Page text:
It’s easy to hone in on the “bones” of the mystery and forget to check its logic against characterization, worldbuilding, themes, and other plot points or subplots. For me, this is a huge place where the latter portions of the investigation ran into unexpected problems. To use an example from my WIP, a very specific interpretation of evidence needed to occur with my protagonist, not only so they believed a certain way but that the audience believed a certain way. The problem was that she didn’t want to believe it—so there was a logical gap between her own view of the mystery and where I needed it to go to make the plot and themes work. That resulted in several chapters devoted to her internal struggle to accept the truth and other characters or events slowly dropping “evidence” to support the change. What’s interesting is that I didn’t realize it would be a problem until I considered characterization. Similar instances have also happened with worldbuilding, where the main details of the crime no longer made sense in light of social structure or technology. It’s so important for the mystery to work in harmony with everything else so that it not only has its own internal logic but its own synergetic logic. Consider how characters would interpret the evidence, and if their interpretations would conflict; consider how the setting or culture affects the logistics of a crime or the beliefs about what is justified and unjustified with crime or solving crimes; consider what the course of the investigation or its conclusion says about the story’s main themes. This is the part of writing a mystery that becomes extra complex, but take enough time to really think through how the story elements work together and the mystery will be all the better for it.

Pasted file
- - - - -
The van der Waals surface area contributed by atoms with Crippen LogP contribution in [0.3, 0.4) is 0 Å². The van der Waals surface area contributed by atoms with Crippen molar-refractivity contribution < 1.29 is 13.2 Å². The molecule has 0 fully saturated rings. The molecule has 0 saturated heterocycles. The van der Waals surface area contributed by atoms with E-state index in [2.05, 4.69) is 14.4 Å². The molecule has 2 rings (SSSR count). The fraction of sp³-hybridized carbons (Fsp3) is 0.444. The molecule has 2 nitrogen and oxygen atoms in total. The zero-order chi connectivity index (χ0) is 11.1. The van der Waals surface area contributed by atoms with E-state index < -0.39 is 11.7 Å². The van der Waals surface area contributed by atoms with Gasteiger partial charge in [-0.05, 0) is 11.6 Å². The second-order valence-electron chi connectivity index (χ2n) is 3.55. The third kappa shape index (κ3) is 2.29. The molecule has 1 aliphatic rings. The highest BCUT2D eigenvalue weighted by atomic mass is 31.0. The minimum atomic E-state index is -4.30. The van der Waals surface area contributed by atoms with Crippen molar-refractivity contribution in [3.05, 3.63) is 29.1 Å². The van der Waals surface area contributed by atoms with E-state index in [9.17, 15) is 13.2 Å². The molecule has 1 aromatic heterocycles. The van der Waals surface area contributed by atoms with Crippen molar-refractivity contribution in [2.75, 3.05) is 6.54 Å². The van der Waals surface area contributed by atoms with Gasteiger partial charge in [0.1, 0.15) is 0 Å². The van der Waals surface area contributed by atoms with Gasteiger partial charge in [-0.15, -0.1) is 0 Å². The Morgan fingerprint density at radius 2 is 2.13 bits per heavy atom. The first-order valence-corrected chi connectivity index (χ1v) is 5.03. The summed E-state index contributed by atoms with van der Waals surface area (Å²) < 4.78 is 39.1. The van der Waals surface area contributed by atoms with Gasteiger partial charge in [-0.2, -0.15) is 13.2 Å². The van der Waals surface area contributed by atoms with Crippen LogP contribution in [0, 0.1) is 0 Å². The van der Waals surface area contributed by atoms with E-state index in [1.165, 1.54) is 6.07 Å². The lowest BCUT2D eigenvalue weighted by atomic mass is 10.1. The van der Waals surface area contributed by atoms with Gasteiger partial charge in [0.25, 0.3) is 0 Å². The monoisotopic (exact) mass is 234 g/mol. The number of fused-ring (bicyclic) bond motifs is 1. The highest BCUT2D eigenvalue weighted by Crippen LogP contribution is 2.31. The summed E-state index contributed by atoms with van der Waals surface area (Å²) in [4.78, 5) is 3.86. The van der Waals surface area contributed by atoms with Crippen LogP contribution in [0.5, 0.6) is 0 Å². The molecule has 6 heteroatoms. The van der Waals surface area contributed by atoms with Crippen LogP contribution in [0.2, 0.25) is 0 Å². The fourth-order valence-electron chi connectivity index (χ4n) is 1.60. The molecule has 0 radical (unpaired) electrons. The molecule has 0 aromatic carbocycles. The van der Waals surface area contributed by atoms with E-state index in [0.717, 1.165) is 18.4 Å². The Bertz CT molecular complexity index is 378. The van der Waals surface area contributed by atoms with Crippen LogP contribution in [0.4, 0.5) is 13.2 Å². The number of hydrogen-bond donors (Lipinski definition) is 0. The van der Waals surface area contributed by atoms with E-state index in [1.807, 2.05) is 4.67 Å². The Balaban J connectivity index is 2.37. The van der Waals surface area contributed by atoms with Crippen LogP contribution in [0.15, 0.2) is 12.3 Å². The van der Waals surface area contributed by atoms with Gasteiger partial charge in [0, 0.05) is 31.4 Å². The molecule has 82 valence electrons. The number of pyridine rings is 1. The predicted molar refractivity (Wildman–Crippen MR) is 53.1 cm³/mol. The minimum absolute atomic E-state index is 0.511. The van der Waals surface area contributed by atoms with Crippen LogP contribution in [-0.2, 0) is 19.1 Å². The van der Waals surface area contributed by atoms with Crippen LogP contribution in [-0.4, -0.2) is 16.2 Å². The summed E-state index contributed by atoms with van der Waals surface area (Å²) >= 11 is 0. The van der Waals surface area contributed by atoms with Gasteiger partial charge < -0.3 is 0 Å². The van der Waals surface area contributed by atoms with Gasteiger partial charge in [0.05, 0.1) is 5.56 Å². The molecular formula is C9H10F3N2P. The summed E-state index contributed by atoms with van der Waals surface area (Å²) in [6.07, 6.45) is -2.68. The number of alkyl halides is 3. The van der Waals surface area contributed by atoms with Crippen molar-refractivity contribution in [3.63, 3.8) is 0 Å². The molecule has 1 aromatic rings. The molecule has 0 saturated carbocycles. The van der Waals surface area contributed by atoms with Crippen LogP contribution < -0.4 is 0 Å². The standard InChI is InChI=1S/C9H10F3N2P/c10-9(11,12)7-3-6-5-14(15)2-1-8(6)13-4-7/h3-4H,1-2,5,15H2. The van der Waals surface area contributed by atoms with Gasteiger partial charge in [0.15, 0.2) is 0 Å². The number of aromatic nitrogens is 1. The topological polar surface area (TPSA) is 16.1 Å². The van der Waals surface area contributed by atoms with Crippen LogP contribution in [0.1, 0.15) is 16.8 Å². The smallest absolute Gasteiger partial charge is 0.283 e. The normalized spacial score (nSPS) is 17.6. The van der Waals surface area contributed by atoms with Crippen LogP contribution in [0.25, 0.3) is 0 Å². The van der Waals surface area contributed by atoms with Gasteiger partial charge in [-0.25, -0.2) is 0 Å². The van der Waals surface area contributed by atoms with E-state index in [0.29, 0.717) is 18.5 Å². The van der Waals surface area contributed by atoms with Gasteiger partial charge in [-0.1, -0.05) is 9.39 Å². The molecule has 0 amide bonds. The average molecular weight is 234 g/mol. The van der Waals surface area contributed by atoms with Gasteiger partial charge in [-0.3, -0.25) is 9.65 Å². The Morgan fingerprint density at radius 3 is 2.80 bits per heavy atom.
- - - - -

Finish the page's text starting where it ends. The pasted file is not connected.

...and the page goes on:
Check for (too many) clichés, predictability, and stereotypes